In continued recogintion of American Archives month, we've dusted off some raw data from recent Chandra press releases over the past year for inclusion in our openFITS collection. This brings the total collection up to 20 objects including supernova remnants, active galaxies, star forming regions, black holes, and pulsars and neutron stars. These data are ripe for exploration. The new data sets include the Vela Pulsar Jet, and supernova remnants
W49B and G1.9+0.3 (which also happens to be the Milky Way's most recent supernova remnant).
American Archives Month (each October) is an exciting time around here. We spend a lot of time working through the Chandra archive to bring you the best and most interesting objects in the X-ray Universe that have made their way across space and time (via photons) to Chandra's detectors.
It has been a personal goal of mine, since taking this job as Chandra science imager about four years ago, to create an interactive tool for the public to engage with the Chandra archive of released imagery in a new and innovative way. For this to work, a few pieces of the puzzle had to fall into place.
Joe DePasquale, Science Imager for NASA's Chandra X-ray Observatory, gives a pictorial tour behind the scenes on processing our latest Chandra press release image, supernova remnant W49B
I thought it might be useful to take a quick look at the various components that went into making the image for W49B. The release has sparked some attention and discussion on black holes, as well as how (and why) images such as these are colored. The processing of W49B included a combination of Chandra's CIAO software, PixInsight and Photoshop. The colors applied are representative, as we are translating something invisible to our eyes into something we can see. The image combines X-rays from NASA's Chandra X-ray Observatory in blue and green, radio data from the NSF's Very Large Array in pink, and infrared data from Caltech's Palomar Observatory in yellow. Enjoy, and feel free to ask any questions.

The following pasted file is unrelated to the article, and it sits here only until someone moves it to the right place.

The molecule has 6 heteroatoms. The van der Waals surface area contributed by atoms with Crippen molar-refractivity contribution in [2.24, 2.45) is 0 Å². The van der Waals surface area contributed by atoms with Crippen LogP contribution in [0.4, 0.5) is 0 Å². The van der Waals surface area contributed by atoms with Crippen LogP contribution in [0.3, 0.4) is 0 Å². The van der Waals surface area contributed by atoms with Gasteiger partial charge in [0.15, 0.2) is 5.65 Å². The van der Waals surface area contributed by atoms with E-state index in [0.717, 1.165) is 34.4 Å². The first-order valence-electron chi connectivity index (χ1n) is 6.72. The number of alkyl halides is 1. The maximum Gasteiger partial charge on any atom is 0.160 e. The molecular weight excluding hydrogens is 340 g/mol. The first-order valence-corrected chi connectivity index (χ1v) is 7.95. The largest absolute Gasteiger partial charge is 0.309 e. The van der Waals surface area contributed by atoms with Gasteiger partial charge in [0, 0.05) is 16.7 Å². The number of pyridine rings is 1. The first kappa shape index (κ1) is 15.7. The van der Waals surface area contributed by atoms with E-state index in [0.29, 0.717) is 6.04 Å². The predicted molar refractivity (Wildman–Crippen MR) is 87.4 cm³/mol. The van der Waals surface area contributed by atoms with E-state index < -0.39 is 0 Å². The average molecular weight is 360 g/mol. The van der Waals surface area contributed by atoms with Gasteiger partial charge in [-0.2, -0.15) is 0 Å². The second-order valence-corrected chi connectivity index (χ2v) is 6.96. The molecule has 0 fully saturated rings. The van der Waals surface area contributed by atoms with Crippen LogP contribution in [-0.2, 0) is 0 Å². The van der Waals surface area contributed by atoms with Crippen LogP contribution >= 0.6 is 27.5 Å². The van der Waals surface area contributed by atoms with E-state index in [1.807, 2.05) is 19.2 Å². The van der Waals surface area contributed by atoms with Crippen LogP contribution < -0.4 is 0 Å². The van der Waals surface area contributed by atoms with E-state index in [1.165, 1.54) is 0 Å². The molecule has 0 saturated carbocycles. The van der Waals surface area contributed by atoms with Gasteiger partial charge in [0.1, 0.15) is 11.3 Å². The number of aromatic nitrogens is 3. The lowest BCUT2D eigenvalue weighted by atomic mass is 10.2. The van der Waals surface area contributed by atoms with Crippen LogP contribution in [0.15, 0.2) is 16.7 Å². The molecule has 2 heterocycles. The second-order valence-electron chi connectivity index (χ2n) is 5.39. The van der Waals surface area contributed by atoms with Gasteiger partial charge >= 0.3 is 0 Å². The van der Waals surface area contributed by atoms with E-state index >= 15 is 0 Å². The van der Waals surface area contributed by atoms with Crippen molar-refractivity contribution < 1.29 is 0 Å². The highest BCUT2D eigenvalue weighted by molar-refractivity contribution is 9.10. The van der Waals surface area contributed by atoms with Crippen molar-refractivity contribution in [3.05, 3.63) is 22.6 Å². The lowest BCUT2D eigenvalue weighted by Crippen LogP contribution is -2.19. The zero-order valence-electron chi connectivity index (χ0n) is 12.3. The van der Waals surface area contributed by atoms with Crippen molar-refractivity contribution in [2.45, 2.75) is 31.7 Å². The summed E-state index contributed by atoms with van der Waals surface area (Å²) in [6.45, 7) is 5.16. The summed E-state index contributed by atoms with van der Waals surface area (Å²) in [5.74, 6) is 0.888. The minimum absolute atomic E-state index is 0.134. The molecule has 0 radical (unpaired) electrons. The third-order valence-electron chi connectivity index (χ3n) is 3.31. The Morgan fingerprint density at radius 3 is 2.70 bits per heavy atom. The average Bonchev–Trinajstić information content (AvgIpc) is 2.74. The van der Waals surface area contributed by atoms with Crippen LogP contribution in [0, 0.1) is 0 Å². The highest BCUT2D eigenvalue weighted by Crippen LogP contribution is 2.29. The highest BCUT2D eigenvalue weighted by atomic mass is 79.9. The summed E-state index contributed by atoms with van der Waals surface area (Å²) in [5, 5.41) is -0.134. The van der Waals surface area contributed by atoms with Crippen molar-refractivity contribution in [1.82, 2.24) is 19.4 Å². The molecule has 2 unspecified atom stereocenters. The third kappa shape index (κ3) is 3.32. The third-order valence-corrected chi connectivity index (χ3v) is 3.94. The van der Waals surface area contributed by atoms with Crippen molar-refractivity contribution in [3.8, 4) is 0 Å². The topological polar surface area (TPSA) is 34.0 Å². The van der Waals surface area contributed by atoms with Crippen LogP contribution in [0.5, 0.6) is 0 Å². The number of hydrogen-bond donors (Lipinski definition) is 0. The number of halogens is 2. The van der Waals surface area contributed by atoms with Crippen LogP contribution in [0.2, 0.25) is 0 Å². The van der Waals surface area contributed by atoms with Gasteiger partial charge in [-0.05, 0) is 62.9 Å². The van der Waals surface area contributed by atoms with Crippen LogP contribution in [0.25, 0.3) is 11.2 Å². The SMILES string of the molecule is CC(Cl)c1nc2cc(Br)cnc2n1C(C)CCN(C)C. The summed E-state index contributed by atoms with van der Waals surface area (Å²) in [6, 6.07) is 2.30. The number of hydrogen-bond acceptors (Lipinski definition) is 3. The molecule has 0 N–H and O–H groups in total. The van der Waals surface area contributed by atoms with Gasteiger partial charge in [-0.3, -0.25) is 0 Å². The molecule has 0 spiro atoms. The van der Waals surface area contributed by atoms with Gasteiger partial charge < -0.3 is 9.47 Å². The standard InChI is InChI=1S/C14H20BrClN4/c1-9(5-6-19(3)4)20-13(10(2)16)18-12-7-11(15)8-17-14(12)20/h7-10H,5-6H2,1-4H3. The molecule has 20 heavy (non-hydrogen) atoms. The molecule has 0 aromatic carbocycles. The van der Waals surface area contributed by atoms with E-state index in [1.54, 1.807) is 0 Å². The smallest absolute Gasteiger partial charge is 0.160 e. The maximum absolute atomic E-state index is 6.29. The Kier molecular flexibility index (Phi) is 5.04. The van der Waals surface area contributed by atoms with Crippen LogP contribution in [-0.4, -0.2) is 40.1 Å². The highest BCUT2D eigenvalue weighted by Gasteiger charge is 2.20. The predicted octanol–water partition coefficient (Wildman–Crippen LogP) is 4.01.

This week marks a milestone in the openFITS collection as we've nearly doubled the amount of data offered up for curious minds to explore and create their own images. We now offer a collection of 17 data sets covering supernova remnants, galaxies, neutron stars, pulsars, and the supermassive black hole at the center of our very own galaxy, the Milky Way. Additionally, we've updated the openFITS overview and tutorials to reflect changes in the newest version of GIMP (v2.8), our choice of image processing platform for this project. GIMP v2.8 is now available as a native application on Mac OS X and offers some exciting new features as well as laying the groundwork for very exciting developments to come.
October is American Archives Month—a time to celebrate the importance of archives across the country. In honor of Archives Month, we're participating in a pan-Smithsonian blogathon. Throughout October we, and other blogs from across the Smithsonian, will be blogging about Chandra's rich archive of astronomical data, issues, and behind-the-scenes projects. Check out the RSS feed of blogathon posts from across the Smithsonian.
The openFITS project represents a step towards removing some of the mystery surrounding image processing of the X-ray data from the Chandra Observatory. As the Science Imager for Chandra, I'm often asked if astronomical objects appear in optical images as they would if we could somehow fly to these objects and view them with our own eyes. Of course, this is usually asked in relation to optical images, such as those from Hubble, because human eyes cannot actually see X-rays!
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